Monday, September 8, 2014

China’s Copper Imports Slow Due to Probe

By Chuin-Wei Yap

China’s commodity imports in August mostly softened, led by a 12% decline in the volume of copper shipments from a year earlier due to the fallout from a government probe into metal financing at Chinese ports.

Copper imports fell to 340,000 metric tons, according to customs data Monday.

Chinese authorities earlier this year launched investigations into alleged fraud involving aluminum and copper stocks used as collateral for loans in China. Commodity-backed financing has fueled imports of copper in recent years, but this appears to be ebbing due to the investigations.

“Banks became much more cautious” after the probe, said OCBC economist Xie Dongming. “They don’t want to give financing with that sort of collateral anymore.”

There were other factors at play. Local copper processing mills that had shut down for maintenance or due to breakdowns restarted operations in August, adding to local supply and reducing the demand for imports. These included Jinchuan Group’s 400,000-ton Gansu province smelter and Dongying Fangyuan Co.’s in Shandong province.

Still, copper import volumes were largely unchanged in August from the previous month. Demand will likely be underpinned in the second half of 2014 by China’s spending on its power grid, a top demand source for copper, according to Barclays Research.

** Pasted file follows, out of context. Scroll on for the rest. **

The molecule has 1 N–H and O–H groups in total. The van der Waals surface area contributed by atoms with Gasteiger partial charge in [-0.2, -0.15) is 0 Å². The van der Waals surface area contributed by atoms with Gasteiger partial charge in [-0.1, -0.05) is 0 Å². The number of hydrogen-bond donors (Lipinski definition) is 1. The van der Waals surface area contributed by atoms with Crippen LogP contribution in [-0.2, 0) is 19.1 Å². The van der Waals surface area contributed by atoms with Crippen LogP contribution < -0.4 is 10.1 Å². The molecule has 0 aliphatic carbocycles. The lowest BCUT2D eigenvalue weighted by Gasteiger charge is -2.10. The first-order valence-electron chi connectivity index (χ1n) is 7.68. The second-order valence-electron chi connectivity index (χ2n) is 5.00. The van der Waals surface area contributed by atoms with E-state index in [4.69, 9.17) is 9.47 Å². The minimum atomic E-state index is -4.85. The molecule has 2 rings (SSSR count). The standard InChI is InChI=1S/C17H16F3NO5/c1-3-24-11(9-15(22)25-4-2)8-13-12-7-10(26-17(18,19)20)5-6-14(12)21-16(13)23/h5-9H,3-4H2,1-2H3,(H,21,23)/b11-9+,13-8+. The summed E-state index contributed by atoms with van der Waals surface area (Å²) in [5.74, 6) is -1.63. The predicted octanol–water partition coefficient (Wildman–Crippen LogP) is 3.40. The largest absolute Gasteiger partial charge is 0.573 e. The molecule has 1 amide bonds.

In the longer run, tight supply globally could lend support for copper prices despite China’s anemic demand, analysts said. Barclays pointed to supply disruptions in Indonesia, which has put bans on the export of unprocessed copper.

By comparison, iron ore imports rose 9% on year in August. The relatively high levels of purchases were likely due to the lowest iron ore prices in five years. Ore prices last Friday reached $83.6 a ton, down 38% from the start of this year – a level not seen since August 2009, according to data provider The Steel Index.

Low global iron ore prices put the squeeze on China’s fragmented and small marginal producers, which is likely to sustain China’s demand for foreign ore, Gavekal Dragonomics said. Customs data Monday showed iron ore imports between January and August were up 17% on year.

Soybean imports last month fell from a record-high volume set in July, a widely expected adjustment amid relatively low global soy prices. Shipments totaled a relatively high 6.03 million tons.

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